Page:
At some point, maybe even very quickly, your ’emperor’ can’t see any of these things they’re promising either (although they may be deluded enough to believe that they intended to) and after overestimating what their capacity was for a relationship or exaggerating themselves, or even outright fabricating a future and a personality, they don’t want to look like a numpty either. So…they’ll keep going along with the charade, except for that because the future is catching up with them, they then have to either disappear, behave in a shady way to get you to end it, step up the lies, or behave in a shady way to blame the lack of future on some ‘failing’ on your part.
If you’ve found yourself being ‘spat out’ of a future by someone who everyone seems to think the sun shines out of their arse, it can be infuriating and even pure mind effery to think that you know the truth while others appear not to. But what I’ve noticed about the ’emperors’ of this world, is that they’re often surrounded by people who are just like how you were – having inklings that they’re not as nice / amazing / kind or whatever, but not wanting to look ‘stupid’ or ‘incompetent’ for being involved with them.
You’ll also find that there’s often a sheep mentality at work – someone says something and because some other people parrot it or they appear to have social proof because they seem ‘oh so popular’, people who see how things really are don’t want to rock the boat. Of course, when someone does eventually speak up, it’s amazing how suddenly others have something to say too.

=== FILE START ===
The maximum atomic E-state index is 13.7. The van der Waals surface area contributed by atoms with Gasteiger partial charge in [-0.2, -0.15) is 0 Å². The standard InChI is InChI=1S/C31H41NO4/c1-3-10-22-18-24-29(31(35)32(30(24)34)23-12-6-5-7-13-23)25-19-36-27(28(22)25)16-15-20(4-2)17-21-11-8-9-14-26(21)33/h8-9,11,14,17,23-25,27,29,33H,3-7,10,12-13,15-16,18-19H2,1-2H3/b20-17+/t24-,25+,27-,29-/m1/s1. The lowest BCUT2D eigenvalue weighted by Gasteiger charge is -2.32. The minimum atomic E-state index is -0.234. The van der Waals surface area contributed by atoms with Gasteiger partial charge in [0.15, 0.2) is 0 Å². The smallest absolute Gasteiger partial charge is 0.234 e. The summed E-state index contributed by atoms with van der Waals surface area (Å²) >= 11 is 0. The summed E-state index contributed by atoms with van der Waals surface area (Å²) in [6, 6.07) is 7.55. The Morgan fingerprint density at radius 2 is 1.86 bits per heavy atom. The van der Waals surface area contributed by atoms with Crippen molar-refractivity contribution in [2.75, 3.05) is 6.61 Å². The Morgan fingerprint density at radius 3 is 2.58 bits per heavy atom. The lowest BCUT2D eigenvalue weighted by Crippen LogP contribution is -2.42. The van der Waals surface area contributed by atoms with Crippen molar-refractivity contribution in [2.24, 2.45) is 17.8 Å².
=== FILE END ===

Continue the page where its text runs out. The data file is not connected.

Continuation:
It’s easy to convince yourself when you’re feeling rejected that someone’s character is very specific to you. When you don’t make it so personal that you internalise it and change how you feel about you, you have enough perspective to see that they’re often not as adored as you think they are and that you’re not alone.
And sometimes it’s not even that one person in the crowd that calls it as they see it; sometimes it’s something that they do that’s so frickin’ shady that it jolts you into reality and turns you right off them.
What’s important to remember is that when you meet someone and get to know them, you’ve both got to show up with character goods and create the actions that yield a relationship, that you can then build from and make plans for the future for. You shouldn’t be so keen to have a future with someone that you hardly know – let the present build into something solid.
Don’t let your ego and fear of how things might ‘look’ – which is really judgements that you’re making about yourself – get in the way of seeing and acting upon how things really are. The funny thing is that when when you strip away the excuses, the assumptions, denial, rationalising, betting on potential and basically all illusions, your ’emperor’ is in the buff and just not that special. Talk is cheap but action is where your relationship is at.